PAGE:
Sonic, miffed by lawsuit, jilts TrueCar
Sonic's Smith: No more ties to TrueCar
Sonic Automotive Inc., the nation's third-largest dealership group, is ending its relationship with TrueCar at the end of this month, after the car shopping service sued Sonic in federal court for trademark infringement.
TrueCar filed the lawsuit in August in federal court in California, contending Sonic is committing trademark infringement by using the term "True Price" for a new pricing system. The lawsuit was served in December, and Sonic filed its response on Jan. 10.
Sonic President Scott Smith told Automotive News last week that the retailer would stop using TrueCar when its contract obligations run out at the end of January. About 20 of Sonic's 105 stores currently use the service, he said.
"I'm just not going to do business with somebody who's going to sue me," Smith said.
After the suit was filed but before it was served, TrueCar proposed discussions with Sonic, Smith said.
According to Smith, TrueCar CEO Scott Painter visited Sonic executives and suggested TrueCar would drop the lawsuit if the dealership group signed up all its stores to use TrueCar's service.
"What I don't like is the tactics he has employed in negotiating, in trying to get us to do business with them," Smith said. "For that, it's going to cost us both millions. It's going to cost my shareholders millions [in litigation costs], and it's going to cost his shareholders millions. And guess what? We're going to win."
Painter, reached by e-mail last week, initially responded to questions about the lawsuit by telling Automotive News that TrueCar and Sonic have a "good and sustained working relationship," and that he was confident the matter would be resolved.
When asked about Smith's comments, including those relating to the meeting after the suit was filed, Painter wrote: "It's unfortunate that Sonic would make that comment and equally unfortunate that you would print it. It mischaracterizes the facts, and we will not comment on ongoing litigation. For the record, I don't think this is 'news' -- it sounds like gossip."
Sonic is not afraid of litigation, Smith said, noting the retailer's long-running lawsuit with Mercedes-Benz that was settled in 2012. In that case, Sonic sued Mercedes-Benz USA, with Smith saying in an interview that the automaker tried to "extort" store upgrades by withholding approval of a Mercedes-Benz dealership acquisition by the retailer.
The trigger in the TrueCar case was Sonic's adoption of the term True Price to describe a vehicle pricing system it finished rolling out to stores in early 2013. Sonic's True Price program sets vehicle prices within $300 of the lowest acceptable transaction price, leaving a very limited negotiating band. Sonic said it filed for its True Price trademarks in 2012 and 2013.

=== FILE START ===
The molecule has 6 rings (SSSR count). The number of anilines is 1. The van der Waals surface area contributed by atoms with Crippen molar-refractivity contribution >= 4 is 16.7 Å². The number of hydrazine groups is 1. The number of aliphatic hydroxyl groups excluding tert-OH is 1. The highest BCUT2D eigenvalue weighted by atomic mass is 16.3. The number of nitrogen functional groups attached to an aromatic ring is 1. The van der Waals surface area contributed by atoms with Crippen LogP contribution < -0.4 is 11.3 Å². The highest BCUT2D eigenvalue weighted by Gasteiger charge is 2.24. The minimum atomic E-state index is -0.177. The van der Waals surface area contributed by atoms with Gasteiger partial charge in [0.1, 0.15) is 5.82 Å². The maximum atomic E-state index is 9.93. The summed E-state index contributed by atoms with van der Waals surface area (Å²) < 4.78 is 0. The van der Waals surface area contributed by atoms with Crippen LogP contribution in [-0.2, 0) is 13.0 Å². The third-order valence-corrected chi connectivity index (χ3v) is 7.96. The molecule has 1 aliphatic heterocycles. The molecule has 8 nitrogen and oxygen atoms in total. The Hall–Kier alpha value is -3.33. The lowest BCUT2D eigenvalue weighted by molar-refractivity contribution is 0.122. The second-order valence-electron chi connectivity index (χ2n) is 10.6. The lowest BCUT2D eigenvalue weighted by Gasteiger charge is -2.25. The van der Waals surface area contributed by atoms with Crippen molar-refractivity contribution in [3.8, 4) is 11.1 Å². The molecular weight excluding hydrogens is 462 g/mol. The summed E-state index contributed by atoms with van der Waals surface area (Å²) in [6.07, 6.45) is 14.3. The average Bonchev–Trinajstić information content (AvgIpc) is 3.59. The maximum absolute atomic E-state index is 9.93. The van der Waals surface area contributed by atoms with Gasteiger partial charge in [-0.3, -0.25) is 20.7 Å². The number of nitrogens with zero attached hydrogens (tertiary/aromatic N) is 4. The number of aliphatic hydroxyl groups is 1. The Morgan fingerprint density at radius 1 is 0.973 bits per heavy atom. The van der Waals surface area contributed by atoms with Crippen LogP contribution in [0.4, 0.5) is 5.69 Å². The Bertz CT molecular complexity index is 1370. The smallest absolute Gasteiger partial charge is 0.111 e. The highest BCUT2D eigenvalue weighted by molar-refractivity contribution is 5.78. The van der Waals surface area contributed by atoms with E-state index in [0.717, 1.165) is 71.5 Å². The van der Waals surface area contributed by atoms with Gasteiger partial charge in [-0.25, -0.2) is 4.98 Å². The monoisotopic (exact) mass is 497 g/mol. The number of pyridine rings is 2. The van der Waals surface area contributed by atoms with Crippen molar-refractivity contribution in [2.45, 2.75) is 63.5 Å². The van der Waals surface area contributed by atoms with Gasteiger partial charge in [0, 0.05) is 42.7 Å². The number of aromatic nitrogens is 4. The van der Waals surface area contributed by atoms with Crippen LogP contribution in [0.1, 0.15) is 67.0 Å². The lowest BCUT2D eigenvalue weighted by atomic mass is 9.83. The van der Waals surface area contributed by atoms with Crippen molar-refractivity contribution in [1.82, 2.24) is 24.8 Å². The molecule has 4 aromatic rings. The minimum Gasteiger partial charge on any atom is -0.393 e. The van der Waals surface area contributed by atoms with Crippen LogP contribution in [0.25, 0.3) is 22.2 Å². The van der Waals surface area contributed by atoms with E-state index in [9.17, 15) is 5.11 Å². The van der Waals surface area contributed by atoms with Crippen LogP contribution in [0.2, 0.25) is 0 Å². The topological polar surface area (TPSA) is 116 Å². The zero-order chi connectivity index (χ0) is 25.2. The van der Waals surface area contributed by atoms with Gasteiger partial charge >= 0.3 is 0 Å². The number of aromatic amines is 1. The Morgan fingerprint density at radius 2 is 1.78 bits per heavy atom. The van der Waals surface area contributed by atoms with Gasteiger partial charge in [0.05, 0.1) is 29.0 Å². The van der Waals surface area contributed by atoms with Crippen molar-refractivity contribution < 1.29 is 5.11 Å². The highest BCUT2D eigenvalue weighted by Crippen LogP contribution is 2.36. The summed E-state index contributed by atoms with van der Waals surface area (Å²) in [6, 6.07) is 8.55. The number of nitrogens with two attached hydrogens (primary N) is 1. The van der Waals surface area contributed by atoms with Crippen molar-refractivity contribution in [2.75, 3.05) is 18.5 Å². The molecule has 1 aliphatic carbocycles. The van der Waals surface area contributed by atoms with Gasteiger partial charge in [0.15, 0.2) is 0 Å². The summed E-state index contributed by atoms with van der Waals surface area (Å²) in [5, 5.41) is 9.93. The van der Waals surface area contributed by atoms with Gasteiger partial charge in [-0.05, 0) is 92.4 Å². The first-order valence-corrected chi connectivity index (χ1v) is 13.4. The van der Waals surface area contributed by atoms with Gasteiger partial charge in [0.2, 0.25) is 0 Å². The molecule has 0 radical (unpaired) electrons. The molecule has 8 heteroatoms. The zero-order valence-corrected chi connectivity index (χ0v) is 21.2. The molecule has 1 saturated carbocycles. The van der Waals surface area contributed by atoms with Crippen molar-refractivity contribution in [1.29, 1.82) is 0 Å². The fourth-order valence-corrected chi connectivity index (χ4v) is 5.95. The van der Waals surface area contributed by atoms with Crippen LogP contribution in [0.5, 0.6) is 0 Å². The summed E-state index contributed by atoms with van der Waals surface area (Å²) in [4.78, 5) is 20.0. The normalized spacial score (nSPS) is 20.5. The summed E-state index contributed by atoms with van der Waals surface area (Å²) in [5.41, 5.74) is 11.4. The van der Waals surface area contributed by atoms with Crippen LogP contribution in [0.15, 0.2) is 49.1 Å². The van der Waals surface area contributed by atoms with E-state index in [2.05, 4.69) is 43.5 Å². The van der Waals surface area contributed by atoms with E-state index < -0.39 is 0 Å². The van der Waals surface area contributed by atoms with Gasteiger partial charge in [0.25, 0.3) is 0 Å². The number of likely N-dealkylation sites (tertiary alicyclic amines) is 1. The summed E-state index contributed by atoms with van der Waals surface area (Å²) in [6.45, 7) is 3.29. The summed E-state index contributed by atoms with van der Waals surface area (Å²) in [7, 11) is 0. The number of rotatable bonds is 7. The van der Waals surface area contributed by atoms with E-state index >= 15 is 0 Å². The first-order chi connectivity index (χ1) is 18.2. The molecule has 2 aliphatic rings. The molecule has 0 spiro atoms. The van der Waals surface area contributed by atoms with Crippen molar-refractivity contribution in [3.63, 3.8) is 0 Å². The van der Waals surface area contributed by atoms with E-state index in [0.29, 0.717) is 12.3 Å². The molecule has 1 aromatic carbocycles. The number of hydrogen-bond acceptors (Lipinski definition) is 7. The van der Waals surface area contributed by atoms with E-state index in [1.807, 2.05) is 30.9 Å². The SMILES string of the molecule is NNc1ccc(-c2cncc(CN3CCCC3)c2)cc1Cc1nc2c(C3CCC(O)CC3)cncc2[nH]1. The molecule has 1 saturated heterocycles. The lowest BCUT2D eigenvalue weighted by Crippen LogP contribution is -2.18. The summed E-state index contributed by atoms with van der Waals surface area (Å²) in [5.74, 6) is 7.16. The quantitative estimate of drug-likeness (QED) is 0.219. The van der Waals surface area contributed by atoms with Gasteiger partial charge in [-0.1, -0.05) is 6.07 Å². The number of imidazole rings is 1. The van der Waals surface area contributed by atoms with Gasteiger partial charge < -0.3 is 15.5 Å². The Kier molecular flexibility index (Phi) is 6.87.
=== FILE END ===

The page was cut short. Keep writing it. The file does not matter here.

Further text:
In addition to trademark infringement, TrueCar's lawsuit accuses Sonic of unlawful business practices, false advertising and unfair competition.
In its complaint, TrueCar said it has been building rights in a "True" family of trademarks since September 2008. The company registered trademarks for several True-related terms in subsequent years.
TrueCar sent a letter to Sonic in April 2013 demanding the dealership group stop using True Price, according to court documents. It accused Sonic of intentionally creating confusion and trading off the investment TrueCar has put into its brand, those documents say.
"Sonic's use of the True Price marks is likely to cause and has caused confusion in the marketplace," the complaint says. "The resulting and continuing confusion will cause damage to TrueCar and will injure its reputation in the trade and with the public."
Smith said Sonic will honor TrueCar coupons if customers bring them in. He said the retailer has sold a couple of thousand cars annually through the TrueCar relationship, and characterized the value of the tie-in as "immaterial."
TrueCar customers are in the market already, Smith said. In many of its markets, Sonic is the exclusive dealer for certain vehicle brands. He noted that Sonic has the only BMW dealership in Greenville, S.C., for example.
Said Smith: "Those customers are going to come by anyway, so why be a part of it?"
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